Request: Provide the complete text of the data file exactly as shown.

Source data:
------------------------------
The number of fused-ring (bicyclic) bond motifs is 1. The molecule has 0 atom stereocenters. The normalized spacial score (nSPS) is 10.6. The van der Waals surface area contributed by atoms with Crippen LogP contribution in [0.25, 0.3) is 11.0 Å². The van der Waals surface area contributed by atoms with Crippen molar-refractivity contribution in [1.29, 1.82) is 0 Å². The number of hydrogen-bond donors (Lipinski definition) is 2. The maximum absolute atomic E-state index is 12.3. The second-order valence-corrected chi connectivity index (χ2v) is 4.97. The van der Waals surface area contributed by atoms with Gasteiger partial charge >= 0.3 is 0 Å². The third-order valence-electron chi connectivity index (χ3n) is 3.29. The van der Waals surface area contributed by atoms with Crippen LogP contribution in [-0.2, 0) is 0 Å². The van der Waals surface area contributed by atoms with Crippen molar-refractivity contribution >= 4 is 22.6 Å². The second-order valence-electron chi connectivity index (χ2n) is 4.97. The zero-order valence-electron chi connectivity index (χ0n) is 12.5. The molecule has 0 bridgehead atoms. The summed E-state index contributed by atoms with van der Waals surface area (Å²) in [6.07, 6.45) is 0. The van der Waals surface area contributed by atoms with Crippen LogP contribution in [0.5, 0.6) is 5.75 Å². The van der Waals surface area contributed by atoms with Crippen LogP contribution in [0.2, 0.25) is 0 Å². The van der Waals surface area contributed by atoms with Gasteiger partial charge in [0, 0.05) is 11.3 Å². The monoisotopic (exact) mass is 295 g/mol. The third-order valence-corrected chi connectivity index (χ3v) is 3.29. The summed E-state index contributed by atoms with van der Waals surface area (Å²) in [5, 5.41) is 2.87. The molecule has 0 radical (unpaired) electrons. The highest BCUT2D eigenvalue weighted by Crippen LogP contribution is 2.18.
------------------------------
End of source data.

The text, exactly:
The number of fused-ring (bicyclic) bond motifs is 1. The molecule has 0 atom stereocenters. The normalized spacial score (nSPS) is 10.6. The van der Waals surface area contributed by atoms with Crippen LogP contribution in [0.25, 0.3) is 11.0 Å². The van der Waals surface area contributed by atoms with Crippen molar-refractivity contribution in [1.29, 1.82) is 0 Å². The number of hydrogen-bond donors (Lipinski definition) is 2. The maximum absolute atomic E-state index is 12.3. The second-order valence-corrected chi connectivity index (χ2v) is 4.97. The van der Waals surface area contributed by atoms with Gasteiger partial charge >= 0.3 is 0 Å². The third-order valence-electron chi connectivity index (χ3n) is 3.29. The van der Waals surface area contributed by atoms with Crippen LogP contribution in [-0.2, 0) is 0 Å². The van der Waals surface area contributed by atoms with Crippen molar-refractivity contribution >= 4 is 22.6 Å². The second-order valence-electron chi connectivity index (χ2n) is 4.97. The zero-order valence-electron chi connectivity index (χ0n) is 12.5. The molecule has 0 bridgehead atoms. The summed E-state index contributed by atoms with van der Waals surface area (Å²) in [6.07, 6.45) is 0. The van der Waals surface area contributed by atoms with Crippen LogP contribution in [0.5, 0.6) is 5.75 Å². The van der Waals surface area contributed by atoms with Crippen LogP contribution in [0.2, 0.25) is 0 Å². The van der Waals surface area contributed by atoms with Gasteiger partial charge in [0, 0.05) is 11.3 Å². The monoisotopic (exact) mass is 295 g/mol. The third-order valence-corrected chi connectivity index (χ3v) is 3.29. The summed E-state index contributed by atoms with van der Waals surface area (Å²) in [5, 5.41) is 2.87. The molecule has 0 radical (unpaired) electrons. The highest BCUT2D eigenvalue weighted by Crippen LogP contribution is 2.18.